Editor’s note: This blogpost was written as a part of Ringling College of Art and Design’s Storytelling for Social Justice and Community Engagement course, fall semester 2022, led by instructor Sylvia Whitman. Students were paired with nonprofits to learn about their mission and impact, and the post that follows shares the story of More Too Life.
The project was completed as part of a collaboration with The Glasser/Schoenbaum Human Services Center. Many thanks to Charlene Altenhain and Sarah Glendening, especially, for their coordination of student writers to nonprofit organizations.
When describing More Too Life’s mission statement, Dawn Sakes, executive director, looked to its logo. “There’s a shackle in the Too, but one chain link is broken. This is to show there’s always another option; there’s a way to break free from the confines of human trafficking. We’re here to help people achieve this.”
Dawn Sakes, left, with Chloe Clark. Photo by Sarah Forest
More Too Life is a Sarasota-based nonprofit organization that specializes in providing services for human-trafficking prevention and victim care throughout South Florida and the Suncoast region. Dr. Brook Parker-Bello—a clinical counselor, author, minister, human-trafficking survivor advocate, and a human-trafficking survivor herself— founded More Too Life in 2004 to give a voice to survivors of human trafficking, an issue that exists everywhere and can impact anyone, yet so often gets overlooked.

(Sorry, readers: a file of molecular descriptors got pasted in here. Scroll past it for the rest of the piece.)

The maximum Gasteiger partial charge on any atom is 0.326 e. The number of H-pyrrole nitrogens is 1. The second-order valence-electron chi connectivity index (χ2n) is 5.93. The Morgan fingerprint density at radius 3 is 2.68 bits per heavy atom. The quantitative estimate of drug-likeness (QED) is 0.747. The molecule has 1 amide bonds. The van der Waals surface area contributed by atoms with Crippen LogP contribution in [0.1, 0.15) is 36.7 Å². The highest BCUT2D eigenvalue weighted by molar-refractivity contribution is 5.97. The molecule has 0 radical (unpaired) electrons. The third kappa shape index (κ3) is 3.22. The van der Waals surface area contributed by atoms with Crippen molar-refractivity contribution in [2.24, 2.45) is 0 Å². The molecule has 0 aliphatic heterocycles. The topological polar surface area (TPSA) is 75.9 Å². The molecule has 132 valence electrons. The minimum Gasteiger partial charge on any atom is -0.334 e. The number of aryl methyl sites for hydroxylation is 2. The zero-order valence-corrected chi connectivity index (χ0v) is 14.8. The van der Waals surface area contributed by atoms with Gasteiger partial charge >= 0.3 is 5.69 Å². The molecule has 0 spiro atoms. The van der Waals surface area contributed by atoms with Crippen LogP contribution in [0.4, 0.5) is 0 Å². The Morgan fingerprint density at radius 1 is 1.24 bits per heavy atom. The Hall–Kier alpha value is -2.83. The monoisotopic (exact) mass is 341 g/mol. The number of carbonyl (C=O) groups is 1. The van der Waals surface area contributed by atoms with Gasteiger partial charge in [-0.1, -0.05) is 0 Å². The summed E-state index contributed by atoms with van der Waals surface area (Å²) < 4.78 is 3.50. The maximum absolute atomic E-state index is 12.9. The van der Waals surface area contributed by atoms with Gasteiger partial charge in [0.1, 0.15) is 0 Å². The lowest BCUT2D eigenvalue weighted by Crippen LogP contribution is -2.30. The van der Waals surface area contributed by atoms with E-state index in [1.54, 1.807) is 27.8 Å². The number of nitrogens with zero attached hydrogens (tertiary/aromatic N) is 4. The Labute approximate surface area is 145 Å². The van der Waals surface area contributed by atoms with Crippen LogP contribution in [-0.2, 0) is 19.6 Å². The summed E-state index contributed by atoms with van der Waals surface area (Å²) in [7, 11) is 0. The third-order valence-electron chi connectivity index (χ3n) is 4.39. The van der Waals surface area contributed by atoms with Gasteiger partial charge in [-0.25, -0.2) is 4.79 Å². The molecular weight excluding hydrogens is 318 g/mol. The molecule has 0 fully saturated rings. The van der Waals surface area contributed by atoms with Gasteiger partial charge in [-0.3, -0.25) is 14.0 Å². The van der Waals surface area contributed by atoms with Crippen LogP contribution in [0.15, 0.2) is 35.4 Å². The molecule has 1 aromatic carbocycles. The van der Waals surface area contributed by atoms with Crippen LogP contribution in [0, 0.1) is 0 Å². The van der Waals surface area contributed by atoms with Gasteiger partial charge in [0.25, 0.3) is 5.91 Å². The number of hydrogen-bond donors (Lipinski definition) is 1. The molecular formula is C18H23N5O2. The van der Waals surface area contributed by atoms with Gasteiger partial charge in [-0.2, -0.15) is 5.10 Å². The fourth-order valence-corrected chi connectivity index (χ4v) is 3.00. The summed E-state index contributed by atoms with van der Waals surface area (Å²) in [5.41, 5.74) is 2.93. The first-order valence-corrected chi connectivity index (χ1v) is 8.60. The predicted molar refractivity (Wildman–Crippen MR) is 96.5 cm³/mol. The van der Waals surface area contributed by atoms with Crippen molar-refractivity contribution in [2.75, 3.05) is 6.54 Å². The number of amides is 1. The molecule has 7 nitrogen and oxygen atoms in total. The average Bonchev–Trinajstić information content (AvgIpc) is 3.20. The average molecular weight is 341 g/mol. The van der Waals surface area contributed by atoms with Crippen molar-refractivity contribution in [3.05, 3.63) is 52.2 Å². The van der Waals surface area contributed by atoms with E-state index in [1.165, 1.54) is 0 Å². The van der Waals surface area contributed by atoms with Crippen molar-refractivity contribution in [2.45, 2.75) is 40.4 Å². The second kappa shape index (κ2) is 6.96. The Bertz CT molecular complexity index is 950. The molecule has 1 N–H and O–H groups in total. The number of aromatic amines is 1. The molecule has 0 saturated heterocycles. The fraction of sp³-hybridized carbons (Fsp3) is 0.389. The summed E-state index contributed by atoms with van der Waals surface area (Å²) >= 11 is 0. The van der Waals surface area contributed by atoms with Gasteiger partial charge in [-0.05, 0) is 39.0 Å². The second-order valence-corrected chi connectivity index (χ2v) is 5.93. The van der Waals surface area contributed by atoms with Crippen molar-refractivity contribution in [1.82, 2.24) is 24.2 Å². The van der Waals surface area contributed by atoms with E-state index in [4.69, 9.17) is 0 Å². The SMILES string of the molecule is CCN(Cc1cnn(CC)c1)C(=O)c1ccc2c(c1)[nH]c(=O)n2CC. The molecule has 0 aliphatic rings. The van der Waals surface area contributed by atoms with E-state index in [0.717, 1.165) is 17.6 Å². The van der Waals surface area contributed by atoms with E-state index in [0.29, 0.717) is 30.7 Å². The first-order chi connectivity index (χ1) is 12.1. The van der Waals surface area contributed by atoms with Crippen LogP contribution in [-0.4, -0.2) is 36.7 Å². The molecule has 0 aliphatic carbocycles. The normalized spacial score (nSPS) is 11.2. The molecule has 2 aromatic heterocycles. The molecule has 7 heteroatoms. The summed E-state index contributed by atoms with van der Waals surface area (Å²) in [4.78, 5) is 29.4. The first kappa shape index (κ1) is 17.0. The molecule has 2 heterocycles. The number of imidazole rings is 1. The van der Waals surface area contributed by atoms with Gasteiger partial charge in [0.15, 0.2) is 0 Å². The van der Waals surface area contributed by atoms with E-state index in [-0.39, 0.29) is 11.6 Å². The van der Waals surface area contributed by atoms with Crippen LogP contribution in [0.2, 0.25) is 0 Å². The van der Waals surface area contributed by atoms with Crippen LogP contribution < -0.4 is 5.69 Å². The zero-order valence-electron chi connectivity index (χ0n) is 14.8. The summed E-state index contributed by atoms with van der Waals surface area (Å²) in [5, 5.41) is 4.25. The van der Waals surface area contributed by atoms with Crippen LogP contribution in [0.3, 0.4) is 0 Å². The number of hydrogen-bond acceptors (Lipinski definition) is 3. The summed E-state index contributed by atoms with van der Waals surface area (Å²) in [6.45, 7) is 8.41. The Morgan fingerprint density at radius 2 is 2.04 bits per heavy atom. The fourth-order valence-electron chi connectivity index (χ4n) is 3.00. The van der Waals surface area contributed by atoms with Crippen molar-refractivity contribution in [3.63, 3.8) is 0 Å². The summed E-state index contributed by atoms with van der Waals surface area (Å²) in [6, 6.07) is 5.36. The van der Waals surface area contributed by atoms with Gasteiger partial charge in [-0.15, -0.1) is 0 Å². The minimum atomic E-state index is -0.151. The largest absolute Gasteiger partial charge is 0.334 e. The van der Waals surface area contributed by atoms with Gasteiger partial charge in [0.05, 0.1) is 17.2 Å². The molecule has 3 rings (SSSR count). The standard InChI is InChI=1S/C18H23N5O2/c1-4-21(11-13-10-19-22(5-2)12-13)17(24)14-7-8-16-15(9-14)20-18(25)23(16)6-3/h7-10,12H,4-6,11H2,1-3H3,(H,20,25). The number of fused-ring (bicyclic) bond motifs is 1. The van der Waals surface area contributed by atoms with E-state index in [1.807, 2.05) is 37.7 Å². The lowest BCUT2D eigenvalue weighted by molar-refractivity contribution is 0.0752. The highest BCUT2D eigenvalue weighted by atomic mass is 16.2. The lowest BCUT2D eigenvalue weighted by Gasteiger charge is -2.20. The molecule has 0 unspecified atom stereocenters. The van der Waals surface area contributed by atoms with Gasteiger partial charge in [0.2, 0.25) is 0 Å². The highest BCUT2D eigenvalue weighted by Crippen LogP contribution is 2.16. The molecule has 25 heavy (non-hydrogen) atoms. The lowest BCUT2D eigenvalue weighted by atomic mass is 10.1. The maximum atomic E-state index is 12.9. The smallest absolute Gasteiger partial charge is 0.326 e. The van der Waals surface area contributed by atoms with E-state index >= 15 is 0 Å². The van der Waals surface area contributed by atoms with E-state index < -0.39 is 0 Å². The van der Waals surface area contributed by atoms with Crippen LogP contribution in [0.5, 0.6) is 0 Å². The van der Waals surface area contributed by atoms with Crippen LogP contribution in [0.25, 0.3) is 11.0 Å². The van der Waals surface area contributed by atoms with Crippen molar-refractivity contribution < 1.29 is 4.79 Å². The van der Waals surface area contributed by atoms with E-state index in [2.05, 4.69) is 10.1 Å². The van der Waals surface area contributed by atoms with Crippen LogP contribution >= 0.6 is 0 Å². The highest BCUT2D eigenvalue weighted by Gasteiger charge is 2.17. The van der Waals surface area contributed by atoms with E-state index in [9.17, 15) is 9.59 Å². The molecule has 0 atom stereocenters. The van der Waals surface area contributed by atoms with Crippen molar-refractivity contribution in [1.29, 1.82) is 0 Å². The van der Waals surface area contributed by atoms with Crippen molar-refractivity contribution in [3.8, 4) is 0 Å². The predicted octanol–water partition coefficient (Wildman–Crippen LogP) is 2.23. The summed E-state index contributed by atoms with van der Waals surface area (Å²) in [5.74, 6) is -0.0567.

In addition to supporting human-trafficking victims, More Too Life also seeks to address human trafficking at the root with prevention programs that educate at-risk youth on the importance of internet safety and integrity as they relate to human trafficking, misconduct, and healthy relationship boundaries.
More Too Life individualizes its variety of direct victim services to each survivor’s specific needs: safe housing and food, counseling with a team of trained mentors, legal support, or even horse therapy.
“They connected me to a community of not only mentors but fellow victims as well,” states Chloe Clark, a human-trafficking survivor and More Too Life community member. “Being surrounded by people who can relate to what I’m going through and have the same goals gave me a strong support system.”
The More too Life team. Photo by Sarah Forest.
One thing that sets More Too Life apart is its survivor-led approach to addressing human trafficking. A team of survivor-mentors, many of whom have also experienced sexual violence, supports the healing process of victims by cultivating personal trauma-informed care from people who truly understand the complexity of human trafficking and sexual violence. Through this, More Too Life helps turn “victims to survivors, survivors to thrivers, and thrivers into champions.”
When I met with the More Too Life community, one thing was clear: Everyone here is committed to reminding victims of sexual violence and human trafficking that they are more than their trauma. There is more to life than their past.
As Alyssa Whittemore, a More Too Life enrichment and sustainability specialist, puts it, “You're not limited to the experiences that you had; that's not the totality of who you are as a person. You can be anything you want to be.”
Alyssa Whittemore. Photo by Sarah Forest.